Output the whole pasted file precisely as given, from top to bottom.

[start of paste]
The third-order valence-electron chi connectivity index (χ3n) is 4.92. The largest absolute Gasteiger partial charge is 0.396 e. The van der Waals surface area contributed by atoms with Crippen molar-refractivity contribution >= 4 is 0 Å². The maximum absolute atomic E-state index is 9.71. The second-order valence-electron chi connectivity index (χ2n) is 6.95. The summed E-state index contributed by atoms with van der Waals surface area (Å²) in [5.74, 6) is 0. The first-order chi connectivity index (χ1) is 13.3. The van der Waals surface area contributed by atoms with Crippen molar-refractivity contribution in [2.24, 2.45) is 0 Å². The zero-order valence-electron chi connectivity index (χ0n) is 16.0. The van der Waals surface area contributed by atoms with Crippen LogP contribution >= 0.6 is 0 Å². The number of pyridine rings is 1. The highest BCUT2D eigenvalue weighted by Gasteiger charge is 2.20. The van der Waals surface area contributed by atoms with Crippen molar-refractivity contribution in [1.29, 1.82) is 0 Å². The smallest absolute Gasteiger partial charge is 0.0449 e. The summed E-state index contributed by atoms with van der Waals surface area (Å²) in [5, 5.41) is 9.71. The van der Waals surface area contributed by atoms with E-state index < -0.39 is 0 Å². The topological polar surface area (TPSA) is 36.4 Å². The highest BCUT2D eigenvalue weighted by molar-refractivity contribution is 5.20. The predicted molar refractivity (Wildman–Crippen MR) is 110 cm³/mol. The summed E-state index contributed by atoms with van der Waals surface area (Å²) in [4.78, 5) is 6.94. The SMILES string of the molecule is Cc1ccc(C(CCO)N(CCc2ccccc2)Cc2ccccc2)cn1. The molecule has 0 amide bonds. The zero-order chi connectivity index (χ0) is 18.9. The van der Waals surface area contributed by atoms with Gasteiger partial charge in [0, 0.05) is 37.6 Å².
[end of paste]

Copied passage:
The third-order valence-electron chi connectivity index (χ3n) is 4.92. The largest absolute Gasteiger partial charge is 0.396 e. The van der Waals surface area contributed by atoms with Crippen molar-refractivity contribution >= 4 is 0 Å². The maximum absolute atomic E-state index is 9.71. The second-order valence-electron chi connectivity index (χ2n) is 6.95. The summed E-state index contributed by atoms with van der Waals surface area (Å²) in [5.74, 6) is 0. The first-order chi connectivity index (χ1) is 13.3. The van der Waals surface area contributed by atoms with Crippen molar-refractivity contribution in [2.24, 2.45) is 0 Å². The zero-order valence-electron chi connectivity index (χ0n) is 16.0. The van der Waals surface area contributed by atoms with Crippen LogP contribution >= 0.6 is 0 Å². The number of pyridine rings is 1. The highest BCUT2D eigenvalue weighted by Gasteiger charge is 2.20. The van der Waals surface area contributed by atoms with Crippen molar-refractivity contribution in [1.29, 1.82) is 0 Å². The smallest absolute Gasteiger partial charge is 0.0449 e. The summed E-state index contributed by atoms with van der Waals surface area (Å²) in [5, 5.41) is 9.71. The van der Waals surface area contributed by atoms with E-state index < -0.39 is 0 Å². The topological polar surface area (TPSA) is 36.4 Å². The highest BCUT2D eigenvalue weighted by molar-refractivity contribution is 5.20. The predicted molar refractivity (Wildman–Crippen MR) is 110 cm³/mol. The summed E-state index contributed by atoms with van der Waals surface area (Å²) in [4.78, 5) is 6.94. The SMILES string of the molecule is Cc1ccc(C(CCO)N(CCc2ccccc2)Cc2ccccc2)cn1. The molecule has 0 amide bonds. The zero-order chi connectivity index (χ0) is 18.9. The van der Waals surface area contributed by atoms with Gasteiger partial charge in [0, 0.05) is 37.6 Å².